A Crypto-Conference to Bridge Education with Action [Takeaways from Mondo.NYC]

A Harmonious Frontier for Blockchain

Earlier this month, our team began a media partnership with Mondo NYC with the aim cultivating a new wave of music-based entrepreneurship and emerging blockchain technology. On October 3rd, Mondo began a three day conference and music festival right here at the Williamsburg Hotel in Brooklyn. Each day of the event was packed with diverse workshops, performances and talks by leading blockchain platforms like SteemUjo and Choon. Presenters became panelists during a university competition for new blockchain businesses, and workshops introduced newcomers to crypto-fueled resources. With so much going on in this first rendition of the conference and festival hybrid, this article looks to unpack some of the major takeaways and significant discussions of the event roster.


If you would like to learn more about the goals and ideas behind the event, be sure to read up on Mondo’s mission with our initial interview with the founding team here.



Hitting All the Right Notes

Day one ran a full gamut of industry-specific panels and presentations completely dedicated to the workings of the music industry and how blockchain is spreading its impact across all components of the business.

Aaron Steinberg of Singular DTV started off Day 1 with a full overview of their media-focused blockchain and their aims to create a “fair ecosystem.” Their TOKIT reward system will make it seamless to launch personal campaigns and leverage their distribution. With virtually any artist being able to create and broadcast music today, there is a significant need to figure out the value and channels for these works.

Steinberg was followed-up by a panel of experts leading the crypto-music charge. Jesse Grushack of Ujo and Matt Hall of Choon were joined by music artist Shelita Burke to run through how exactly these new distributed platforms are supporting actual music careers. Hall and Grushack explained the components of their respective applications and how they’re tackling pain points in the current music industry – fair royalties, young artist exposure, and copyright protection amongst others. Burke revealed her insights, now having created her own work through blockchain, and how the tech is offering an entirely different creative experience.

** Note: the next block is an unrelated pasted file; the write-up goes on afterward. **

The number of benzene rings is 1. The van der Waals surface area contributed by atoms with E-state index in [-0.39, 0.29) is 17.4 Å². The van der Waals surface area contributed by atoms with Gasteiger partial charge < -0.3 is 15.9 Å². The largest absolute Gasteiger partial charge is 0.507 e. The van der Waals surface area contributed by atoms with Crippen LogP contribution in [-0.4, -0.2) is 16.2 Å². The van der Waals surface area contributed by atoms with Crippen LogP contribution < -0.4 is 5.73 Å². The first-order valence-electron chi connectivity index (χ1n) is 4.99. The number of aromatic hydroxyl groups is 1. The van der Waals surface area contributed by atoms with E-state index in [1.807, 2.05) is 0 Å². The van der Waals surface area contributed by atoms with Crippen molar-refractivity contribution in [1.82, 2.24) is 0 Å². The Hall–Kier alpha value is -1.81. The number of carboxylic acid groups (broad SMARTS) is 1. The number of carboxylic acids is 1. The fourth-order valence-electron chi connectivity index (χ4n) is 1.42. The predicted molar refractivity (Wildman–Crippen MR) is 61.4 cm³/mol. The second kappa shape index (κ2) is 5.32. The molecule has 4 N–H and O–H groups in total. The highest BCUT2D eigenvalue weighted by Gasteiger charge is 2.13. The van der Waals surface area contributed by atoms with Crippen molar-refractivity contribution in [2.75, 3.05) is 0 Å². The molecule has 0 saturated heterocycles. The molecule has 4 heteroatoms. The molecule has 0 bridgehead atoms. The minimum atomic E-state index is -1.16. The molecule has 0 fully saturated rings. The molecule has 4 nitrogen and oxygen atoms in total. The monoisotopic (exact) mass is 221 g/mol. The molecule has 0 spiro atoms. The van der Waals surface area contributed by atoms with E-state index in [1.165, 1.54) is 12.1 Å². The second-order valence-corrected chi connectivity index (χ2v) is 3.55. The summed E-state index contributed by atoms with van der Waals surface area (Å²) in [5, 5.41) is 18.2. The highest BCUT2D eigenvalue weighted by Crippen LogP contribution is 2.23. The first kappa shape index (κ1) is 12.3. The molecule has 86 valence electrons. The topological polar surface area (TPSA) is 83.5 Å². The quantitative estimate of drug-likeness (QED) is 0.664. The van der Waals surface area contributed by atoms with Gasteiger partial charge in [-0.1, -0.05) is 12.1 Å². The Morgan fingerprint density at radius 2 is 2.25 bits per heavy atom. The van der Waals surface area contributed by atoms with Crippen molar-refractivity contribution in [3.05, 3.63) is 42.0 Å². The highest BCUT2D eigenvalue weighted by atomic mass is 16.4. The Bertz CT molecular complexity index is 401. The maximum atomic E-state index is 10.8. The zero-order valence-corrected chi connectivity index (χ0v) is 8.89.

“Your fan wants to connect to you. iTunes doesn’t connect you to your fan.” – Shelita Burke

The final noteworthy main panel was “Side Hustle – Generating Resources with Emerging Tech & Blockchain“ where Grushack rejoined Andrew Levine of Steem and Nick Saponaro of Divi. More opportunities for content and artistic creators are emerging from the blockchain to monetize their work incrementally everyday and this discussion outlined some of those tactics.

“Time is valuable. And people aren’t making enough money.” – Nick Saponaro

Blockchains like Steem power new kinds of decentralized applications like Steemit, and are establishing cryptocurrency rewards structures for content creators and curators. With the current state of DApps on Steem, every piece of written content, photo, video, track, and livestream are intrinsically money-makers.

“We’re moving towards an economy where content is extremely powerful. Steem is the largest blockchain community out there right now with over 400 applications and businesses transacting with Steem everyday.” – Andrew Levine


Ushering in a New Wave of Crypto-Education